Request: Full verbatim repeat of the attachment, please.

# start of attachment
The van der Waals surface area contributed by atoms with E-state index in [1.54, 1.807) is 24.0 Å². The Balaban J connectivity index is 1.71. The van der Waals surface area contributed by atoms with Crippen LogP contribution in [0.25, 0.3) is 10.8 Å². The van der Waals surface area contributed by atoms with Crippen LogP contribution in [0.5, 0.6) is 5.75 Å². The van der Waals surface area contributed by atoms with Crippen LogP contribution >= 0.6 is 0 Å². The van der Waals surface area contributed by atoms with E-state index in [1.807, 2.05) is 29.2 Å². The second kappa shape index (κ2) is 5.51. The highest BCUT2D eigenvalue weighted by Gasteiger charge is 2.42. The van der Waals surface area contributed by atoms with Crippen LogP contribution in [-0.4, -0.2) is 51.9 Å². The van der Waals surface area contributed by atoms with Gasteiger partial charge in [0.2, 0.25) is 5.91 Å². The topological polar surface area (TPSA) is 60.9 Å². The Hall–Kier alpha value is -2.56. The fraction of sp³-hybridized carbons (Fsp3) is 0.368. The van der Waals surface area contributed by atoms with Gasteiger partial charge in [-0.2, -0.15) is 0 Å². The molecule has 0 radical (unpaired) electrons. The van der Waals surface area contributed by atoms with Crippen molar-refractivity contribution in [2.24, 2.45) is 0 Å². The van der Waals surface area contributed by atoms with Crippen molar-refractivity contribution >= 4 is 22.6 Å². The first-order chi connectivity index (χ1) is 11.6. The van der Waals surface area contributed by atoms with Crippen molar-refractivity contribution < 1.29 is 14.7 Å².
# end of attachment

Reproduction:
The van der Waals surface area contributed by atoms with E-state index in [1.54, 1.807) is 24.0 Å². The Balaban J connectivity index is 1.71. The van der Waals surface area contributed by atoms with Crippen LogP contribution in [0.25, 0.3) is 10.8 Å². The van der Waals surface area contributed by atoms with Crippen LogP contribution in [0.5, 0.6) is 5.75 Å². The van der Waals surface area contributed by atoms with Crippen LogP contribution >= 0.6 is 0 Å². The van der Waals surface area contributed by atoms with E-state index in [1.807, 2.05) is 29.2 Å². The second kappa shape index (κ2) is 5.51. The highest BCUT2D eigenvalue weighted by Gasteiger charge is 2.42. The van der Waals surface area contributed by atoms with Crippen LogP contribution in [-0.4, -0.2) is 51.9 Å². The van der Waals surface area contributed by atoms with Gasteiger partial charge in [0.2, 0.25) is 5.91 Å². The topological polar surface area (TPSA) is 60.9 Å². The Hall–Kier alpha value is -2.56. The fraction of sp³-hybridized carbons (Fsp3) is 0.368. The van der Waals surface area contributed by atoms with Gasteiger partial charge in [-0.2, -0.15) is 0 Å². The molecule has 0 radical (unpaired) electrons. The van der Waals surface area contributed by atoms with Crippen molar-refractivity contribution in [2.24, 2.45) is 0 Å². The van der Waals surface area contributed by atoms with Crippen molar-refractivity contribution >= 4 is 22.6 Å². The first-order chi connectivity index (χ1) is 11.6. The van der Waals surface area contributed by atoms with Crippen molar-refractivity contribution < 1.29 is 14.7 Å².